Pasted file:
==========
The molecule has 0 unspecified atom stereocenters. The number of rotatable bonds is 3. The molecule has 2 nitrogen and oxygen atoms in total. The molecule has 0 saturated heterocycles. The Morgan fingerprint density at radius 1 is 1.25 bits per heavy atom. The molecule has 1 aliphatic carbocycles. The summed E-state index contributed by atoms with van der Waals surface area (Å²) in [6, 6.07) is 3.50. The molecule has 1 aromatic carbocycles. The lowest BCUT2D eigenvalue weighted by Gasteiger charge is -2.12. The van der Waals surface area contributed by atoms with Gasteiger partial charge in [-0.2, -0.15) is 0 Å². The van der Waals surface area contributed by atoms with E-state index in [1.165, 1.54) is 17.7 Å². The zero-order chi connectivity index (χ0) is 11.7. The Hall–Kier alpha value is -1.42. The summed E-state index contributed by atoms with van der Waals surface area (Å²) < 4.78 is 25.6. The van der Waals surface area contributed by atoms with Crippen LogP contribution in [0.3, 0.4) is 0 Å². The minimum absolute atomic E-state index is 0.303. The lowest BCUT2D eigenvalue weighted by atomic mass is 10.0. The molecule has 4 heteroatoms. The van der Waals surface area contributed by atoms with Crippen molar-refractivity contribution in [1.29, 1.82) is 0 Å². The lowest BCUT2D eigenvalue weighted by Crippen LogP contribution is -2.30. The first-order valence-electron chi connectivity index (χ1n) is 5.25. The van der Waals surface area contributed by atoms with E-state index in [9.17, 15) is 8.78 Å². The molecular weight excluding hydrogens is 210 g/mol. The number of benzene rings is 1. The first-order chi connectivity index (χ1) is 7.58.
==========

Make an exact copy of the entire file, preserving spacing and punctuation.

The molecule has 0 unspecified atom stereocenters. The number of rotatable bonds is 3. The molecule has 2 nitrogen and oxygen atoms in total. The molecule has 0 saturated heterocycles. The Morgan fingerprint density at radius 1 is 1.25 bits per heavy atom. The molecule has 1 aliphatic carbocycles. The summed E-state index contributed by atoms with van der Waals surface area (Å²) in [6, 6.07) is 3.50. The molecule has 1 aromatic carbocycles. The lowest BCUT2D eigenvalue weighted by Gasteiger charge is -2.12. The van der Waals surface area contributed by atoms with Gasteiger partial charge in [-0.2, -0.15) is 0 Å². The van der Waals surface area contributed by atoms with E-state index in [1.165, 1.54) is 17.7 Å². The zero-order chi connectivity index (χ0) is 11.7. The Hall–Kier alpha value is -1.42. The summed E-state index contributed by atoms with van der Waals surface area (Å²) < 4.78 is 25.6. The van der Waals surface area contributed by atoms with Crippen LogP contribution in [0.3, 0.4) is 0 Å². The minimum absolute atomic E-state index is 0.303. The lowest BCUT2D eigenvalue weighted by atomic mass is 10.0. The molecule has 4 heteroatoms. The van der Waals surface area contributed by atoms with Crippen molar-refractivity contribution in [1.29, 1.82) is 0 Å². The lowest BCUT2D eigenvalue weighted by Crippen LogP contribution is -2.30. The first-order valence-electron chi connectivity index (χ1n) is 5.25. The van der Waals surface area contributed by atoms with E-state index in [9.17, 15) is 8.78 Å². The molecular weight excluding hydrogens is 210 g/mol. The number of benzene rings is 1. The first-order chi connectivity index (χ1) is 7.58.